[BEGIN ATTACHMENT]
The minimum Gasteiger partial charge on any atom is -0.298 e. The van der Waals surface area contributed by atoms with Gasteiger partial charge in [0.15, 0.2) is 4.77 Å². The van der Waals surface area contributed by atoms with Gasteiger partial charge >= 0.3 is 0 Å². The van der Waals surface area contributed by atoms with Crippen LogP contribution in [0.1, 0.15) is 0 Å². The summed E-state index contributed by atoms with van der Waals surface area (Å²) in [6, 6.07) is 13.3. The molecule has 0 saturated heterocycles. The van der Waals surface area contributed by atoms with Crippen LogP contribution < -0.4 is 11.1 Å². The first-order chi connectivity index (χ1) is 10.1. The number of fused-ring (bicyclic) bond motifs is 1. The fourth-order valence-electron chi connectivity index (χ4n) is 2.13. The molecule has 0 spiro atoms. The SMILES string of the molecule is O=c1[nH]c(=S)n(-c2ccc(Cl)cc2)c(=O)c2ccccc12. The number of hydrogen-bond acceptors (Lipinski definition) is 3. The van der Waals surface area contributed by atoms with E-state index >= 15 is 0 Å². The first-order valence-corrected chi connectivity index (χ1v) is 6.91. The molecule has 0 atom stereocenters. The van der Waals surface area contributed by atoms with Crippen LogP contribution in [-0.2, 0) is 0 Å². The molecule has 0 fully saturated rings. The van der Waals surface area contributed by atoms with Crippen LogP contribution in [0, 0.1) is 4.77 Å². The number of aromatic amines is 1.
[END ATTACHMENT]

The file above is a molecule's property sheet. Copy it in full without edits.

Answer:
The minimum Gasteiger partial charge on any atom is -0.298 e. The van der Waals surface area contributed by atoms with Gasteiger partial charge in [0.15, 0.2) is 4.77 Å². The van der Waals surface area contributed by atoms with Gasteiger partial charge >= 0.3 is 0 Å². The van der Waals surface area contributed by atoms with Crippen LogP contribution in [0.1, 0.15) is 0 Å². The summed E-state index contributed by atoms with van der Waals surface area (Å²) in [6, 6.07) is 13.3. The molecule has 0 saturated heterocycles. The van der Waals surface area contributed by atoms with Crippen LogP contribution < -0.4 is 11.1 Å². The first-order chi connectivity index (χ1) is 10.1. The number of fused-ring (bicyclic) bond motifs is 1. The fourth-order valence-electron chi connectivity index (χ4n) is 2.13. The molecule has 0 spiro atoms. The SMILES string of the molecule is O=c1[nH]c(=S)n(-c2ccc(Cl)cc2)c(=O)c2ccccc12. The number of hydrogen-bond acceptors (Lipinski definition) is 3. The van der Waals surface area contributed by atoms with E-state index >= 15 is 0 Å². The first-order valence-corrected chi connectivity index (χ1v) is 6.91. The molecule has 0 atom stereocenters. The van der Waals surface area contributed by atoms with Crippen LogP contribution in [-0.2, 0) is 0 Å². The molecule has 0 fully saturated rings. The van der Waals surface area contributed by atoms with Crippen LogP contribution in [0, 0.1) is 4.77 Å². The number of aromatic amines is 1.